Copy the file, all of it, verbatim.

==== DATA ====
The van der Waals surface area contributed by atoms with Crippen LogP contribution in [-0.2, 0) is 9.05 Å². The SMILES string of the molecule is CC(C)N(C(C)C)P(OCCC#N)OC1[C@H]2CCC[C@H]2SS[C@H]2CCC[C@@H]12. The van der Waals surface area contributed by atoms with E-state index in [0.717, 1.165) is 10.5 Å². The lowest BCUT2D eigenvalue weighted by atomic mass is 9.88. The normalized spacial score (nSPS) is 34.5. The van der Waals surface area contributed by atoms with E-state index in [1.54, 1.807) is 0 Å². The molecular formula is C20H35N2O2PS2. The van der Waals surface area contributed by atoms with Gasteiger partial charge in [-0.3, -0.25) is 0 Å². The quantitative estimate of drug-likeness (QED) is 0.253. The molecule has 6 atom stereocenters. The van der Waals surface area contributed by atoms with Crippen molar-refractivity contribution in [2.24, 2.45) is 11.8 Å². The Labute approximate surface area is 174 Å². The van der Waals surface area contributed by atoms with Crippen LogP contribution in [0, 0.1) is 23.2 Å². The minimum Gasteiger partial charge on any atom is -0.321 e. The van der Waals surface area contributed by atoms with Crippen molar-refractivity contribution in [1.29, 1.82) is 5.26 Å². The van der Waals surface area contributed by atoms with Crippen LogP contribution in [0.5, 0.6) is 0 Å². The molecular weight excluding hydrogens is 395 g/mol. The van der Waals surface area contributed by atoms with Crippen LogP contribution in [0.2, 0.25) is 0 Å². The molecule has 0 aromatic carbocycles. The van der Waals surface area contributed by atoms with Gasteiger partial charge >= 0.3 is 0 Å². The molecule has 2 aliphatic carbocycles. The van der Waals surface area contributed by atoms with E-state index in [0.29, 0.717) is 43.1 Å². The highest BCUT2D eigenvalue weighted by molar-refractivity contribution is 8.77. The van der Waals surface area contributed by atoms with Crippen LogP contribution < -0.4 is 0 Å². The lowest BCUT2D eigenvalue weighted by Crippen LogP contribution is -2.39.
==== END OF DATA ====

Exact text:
The van der Waals surface area contributed by atoms with Crippen LogP contribution in [-0.2, 0) is 9.05 Å². The SMILES string of the molecule is CC(C)N(C(C)C)P(OCCC#N)OC1[C@H]2CCC[C@H]2SS[C@H]2CCC[C@@H]12. The van der Waals surface area contributed by atoms with E-state index in [0.717, 1.165) is 10.5 Å². The lowest BCUT2D eigenvalue weighted by atomic mass is 9.88. The normalized spacial score (nSPS) is 34.5. The van der Waals surface area contributed by atoms with E-state index in [1.54, 1.807) is 0 Å². The molecular formula is C20H35N2O2PS2. The van der Waals surface area contributed by atoms with Gasteiger partial charge in [-0.3, -0.25) is 0 Å². The quantitative estimate of drug-likeness (QED) is 0.253. The molecule has 6 atom stereocenters. The van der Waals surface area contributed by atoms with Crippen molar-refractivity contribution in [2.24, 2.45) is 11.8 Å². The Labute approximate surface area is 174 Å². The van der Waals surface area contributed by atoms with Crippen LogP contribution in [0, 0.1) is 23.2 Å². The minimum Gasteiger partial charge on any atom is -0.321 e. The van der Waals surface area contributed by atoms with Crippen molar-refractivity contribution in [1.29, 1.82) is 5.26 Å². The van der Waals surface area contributed by atoms with Crippen LogP contribution in [0.5, 0.6) is 0 Å². The molecular weight excluding hydrogens is 395 g/mol. The van der Waals surface area contributed by atoms with Crippen LogP contribution in [0.2, 0.25) is 0 Å². The molecule has 0 aromatic carbocycles. The van der Waals surface area contributed by atoms with Gasteiger partial charge >= 0.3 is 0 Å². The molecule has 2 aliphatic carbocycles. The van der Waals surface area contributed by atoms with E-state index in [0.29, 0.717) is 43.1 Å². The highest BCUT2D eigenvalue weighted by molar-refractivity contribution is 8.77. The van der Waals surface area contributed by atoms with Crippen LogP contribution < -0.4 is 0 Å². The lowest BCUT2D eigenvalue weighted by Crippen LogP contribution is -2.39.